Ma'at ("That which is straight.") was the systematized sacred-spiritual ideal of ancient Kemet. It was the underlying current that intricately connected all things including human behavior. It was the universal ethical principle of ancient Egyptian religion, denoting 'justice', 'order', and 'truth.' Ma'at was connected to the entire existence of the universe, and was not limited to ethics for human beings alone. Ma'at was the perfect order, toward which man should strive. It was, therefore, considered essential to live according to the principles of Ma'at so as not to disturb the very fabric of creation. Since the ancient Kemetic society believed that the universe was an ordered and rational place, Ma'at became the embodiment of the seven principles: Truth, Justice, Righteousness, Order, Balance, Harmony and Reciprocity. The whole of the Kemetic society hinged on the furtherance of these principles. At Woodlawn Community School, we believe that these principles are essential to the development of the whole child. It is for this reason, that we remind ourselves of these virtues at our daily morning rituals.

Teacher: The Virtue of TRUTH
Students: We believe in TRUTH!
We will always seek to know what is correct, and we will not lie or speak falsely of ourselves, our family, or our race.

Teacher: The Virtue of JUSTICE
Students: We believe in JUSTICE!
We will always be fair in what we do and we will not cheat ourselves, our family, or our Race.

Teacher: The Virtue of RIGHTEOUSNESS
Students: We believe in RIGHTEOUSNESS!
We will always be correct in what we do and we will not allow others to influence us to do wrong to ourselves, our family or our race.

Teacher: The Virtue of ORDER
Students: We believe in ORDER!
We will respect the Natural order of the universe and we will not separate ourselves from that which gives order to ourselves, our family or our race.

Teacher: The Virtue of BALANCE
Students: We believe in BALANCE!
We will strive to understand and respect the need to be complementary and we will not be in conflict with ourselves, our family or our race.

Teacher: The Virtue of HARMONY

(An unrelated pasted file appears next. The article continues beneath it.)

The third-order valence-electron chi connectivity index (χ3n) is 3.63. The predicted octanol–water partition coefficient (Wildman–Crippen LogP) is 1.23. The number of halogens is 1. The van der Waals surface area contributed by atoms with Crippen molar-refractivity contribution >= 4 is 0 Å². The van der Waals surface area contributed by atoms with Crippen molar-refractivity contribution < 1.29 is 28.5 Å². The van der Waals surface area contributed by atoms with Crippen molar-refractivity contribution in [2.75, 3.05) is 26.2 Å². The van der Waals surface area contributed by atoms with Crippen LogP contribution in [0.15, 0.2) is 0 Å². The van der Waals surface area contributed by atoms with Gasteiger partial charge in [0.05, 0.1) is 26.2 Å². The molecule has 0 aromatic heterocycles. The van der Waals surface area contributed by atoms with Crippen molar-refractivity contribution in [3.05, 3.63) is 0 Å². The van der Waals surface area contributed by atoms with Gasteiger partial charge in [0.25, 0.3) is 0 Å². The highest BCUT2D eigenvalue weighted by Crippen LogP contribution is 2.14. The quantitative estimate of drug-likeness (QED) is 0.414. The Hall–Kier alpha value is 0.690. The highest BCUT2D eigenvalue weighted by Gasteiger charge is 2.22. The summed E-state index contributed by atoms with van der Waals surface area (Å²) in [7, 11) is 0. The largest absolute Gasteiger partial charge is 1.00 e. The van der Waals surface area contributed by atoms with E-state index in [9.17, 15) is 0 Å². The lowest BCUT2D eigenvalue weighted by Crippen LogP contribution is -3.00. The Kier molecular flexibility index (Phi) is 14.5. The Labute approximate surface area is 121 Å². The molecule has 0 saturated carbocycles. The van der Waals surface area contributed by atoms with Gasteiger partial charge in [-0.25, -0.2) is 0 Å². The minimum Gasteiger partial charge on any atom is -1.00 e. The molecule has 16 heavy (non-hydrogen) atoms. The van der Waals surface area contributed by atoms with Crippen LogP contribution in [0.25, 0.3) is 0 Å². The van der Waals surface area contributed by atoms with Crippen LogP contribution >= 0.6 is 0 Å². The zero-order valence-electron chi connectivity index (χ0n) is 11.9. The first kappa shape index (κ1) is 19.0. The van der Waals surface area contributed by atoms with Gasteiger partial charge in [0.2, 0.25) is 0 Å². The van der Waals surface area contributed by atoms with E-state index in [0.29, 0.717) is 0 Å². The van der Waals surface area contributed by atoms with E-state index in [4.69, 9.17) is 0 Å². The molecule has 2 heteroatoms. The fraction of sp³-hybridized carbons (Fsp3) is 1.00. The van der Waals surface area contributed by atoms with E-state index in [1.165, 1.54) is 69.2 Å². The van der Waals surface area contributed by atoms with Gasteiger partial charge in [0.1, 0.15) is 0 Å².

Students: We believe in HARMONY!
We will always be in rhythm with what is good and we will never be in opposition to what is good for ourselves, our family, or our race.

Teacher: The Virtue of RECIPROCITY
Students: We believe in RECIPROCITY!
We will always strive to do the proper thing at the proper time and we will not bring shame to ourselves, our family, or our race.

Kwanzaa Year Round


The Nguzo Saba 
Umoja - Unity
To strive for a principled and harmonious togetherness in the family, community, nation, and the global African community.
 
Kujichagulia - Self-Determination
To define ourselves, name ourselves, create for ourselves, and speak for ourselves, instead of being defined, named, created for and spoken for by others.
Ujima - Collective Work and Responsibility
To build and maintain our community together and make our sisters' and brothers' problems our problems and solve them together.
Ujamaa - Cooperative Economics
To build our own businesses, control the economics of our own community and share in all its work and wealth.
Nia - Purpose
To make our collective vocation the building and developing of our community in order to restore our people to their traditional greatness.
Kuumba - Creativity
To do always as much as we can in the way we can in order to leave our community more beautiful and beneficial than when we inherited it.
Imani - Faith
To believe with all our hearts in our Creator, our people, our parents, our teachers, our leaders and the righteousness and victory of our struggle.

Our Pledge


I just thought that I would share our pledge that we say in the morning. The reason that I wrote this is so that we can have a pledge the reflects who we are and what we believe and strive for culturally.


In reverence we dedicate our hearts, minds, and spirits humbly to the Creator. We pledge our undying love and allegiance to Mama Africa from whom all life sprang. We pay respect and acknowledge our ancestors, elders, our Babas and Mamas, our teachers, and sisters and brothers. We will always do good and help to others. We will honor our bodies as creations of the Most High, and feed them good things so we can be an asset to the rebuilding of our African community and not a liability. We will ask lots of questions and study the true history of time, both ancient and modern; to know ourselves and reawaken our minds. We are African watoto of the Diaspora and Maafa with our fists held high as a sign that we won’t stop until we reach the sky.

Baba- Father
Watoto- Children
Maafa-the African Holocaust
Holocaust- A mass slaughter of people
Mass-a large amount (in this case at least 100,000,000)
Diaspora-scattering of a people away from an established or ancestral homeland

Tuesday, January 12, 2010

Titled: Untitled

I don't have anything to write about, because I wish it was spring. I hate the cold and I am ready for it to be warm outside and I am pouting about it. *arms folded, bottom lip protruding*